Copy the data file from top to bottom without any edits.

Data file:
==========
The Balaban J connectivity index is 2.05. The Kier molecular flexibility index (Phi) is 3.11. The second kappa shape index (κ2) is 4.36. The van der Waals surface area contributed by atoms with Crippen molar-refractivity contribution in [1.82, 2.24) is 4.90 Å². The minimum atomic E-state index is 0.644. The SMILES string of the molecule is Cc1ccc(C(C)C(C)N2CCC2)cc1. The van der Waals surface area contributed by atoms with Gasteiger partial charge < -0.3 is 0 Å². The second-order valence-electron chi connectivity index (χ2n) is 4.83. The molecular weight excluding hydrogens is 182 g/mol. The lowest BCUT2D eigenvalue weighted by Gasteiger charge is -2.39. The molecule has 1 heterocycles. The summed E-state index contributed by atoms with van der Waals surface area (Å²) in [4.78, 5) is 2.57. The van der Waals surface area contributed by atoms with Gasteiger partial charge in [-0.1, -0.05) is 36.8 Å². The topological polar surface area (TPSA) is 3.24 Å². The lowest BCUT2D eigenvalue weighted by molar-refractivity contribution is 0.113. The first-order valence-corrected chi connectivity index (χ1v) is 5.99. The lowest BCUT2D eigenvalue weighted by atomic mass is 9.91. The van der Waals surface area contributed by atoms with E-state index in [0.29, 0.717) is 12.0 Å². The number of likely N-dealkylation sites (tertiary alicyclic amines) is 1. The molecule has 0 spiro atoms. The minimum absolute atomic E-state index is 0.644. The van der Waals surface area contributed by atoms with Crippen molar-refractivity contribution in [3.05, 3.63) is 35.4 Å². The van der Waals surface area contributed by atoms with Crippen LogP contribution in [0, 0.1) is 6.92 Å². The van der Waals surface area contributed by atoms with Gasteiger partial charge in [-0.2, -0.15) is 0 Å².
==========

The Balaban J connectivity index is 2.05. The Kier molecular flexibility index (Phi) is 3.11. The second kappa shape index (κ2) is 4.36. The van der Waals surface area contributed by atoms with Crippen molar-refractivity contribution in [1.82, 2.24) is 4.90 Å². The minimum atomic E-state index is 0.644. The SMILES string of the molecule is Cc1ccc(C(C)C(C)N2CCC2)cc1. The van der Waals surface area contributed by atoms with Gasteiger partial charge < -0.3 is 0 Å². The second-order valence-electron chi connectivity index (χ2n) is 4.83. The molecular weight excluding hydrogens is 182 g/mol. The lowest BCUT2D eigenvalue weighted by Gasteiger charge is -2.39. The molecule has 1 heterocycles. The summed E-state index contributed by atoms with van der Waals surface area (Å²) in [4.78, 5) is 2.57. The van der Waals surface area contributed by atoms with Gasteiger partial charge in [-0.1, -0.05) is 36.8 Å². The topological polar surface area (TPSA) is 3.24 Å². The lowest BCUT2D eigenvalue weighted by molar-refractivity contribution is 0.113. The first-order valence-corrected chi connectivity index (χ1v) is 5.99. The lowest BCUT2D eigenvalue weighted by atomic mass is 9.91. The van der Waals surface area contributed by atoms with E-state index in [0.29, 0.717) is 12.0 Å². The number of likely N-dealkylation sites (tertiary alicyclic amines) is 1. The molecule has 0 spiro atoms. The minimum absolute atomic E-state index is 0.644. The van der Waals surface area contributed by atoms with Crippen molar-refractivity contribution in [3.05, 3.63) is 35.4 Å². The van der Waals surface area contributed by atoms with Crippen LogP contribution in [0, 0.1) is 6.92 Å². The van der Waals surface area contributed by atoms with Gasteiger partial charge in [-0.2, -0.15) is 0 Å².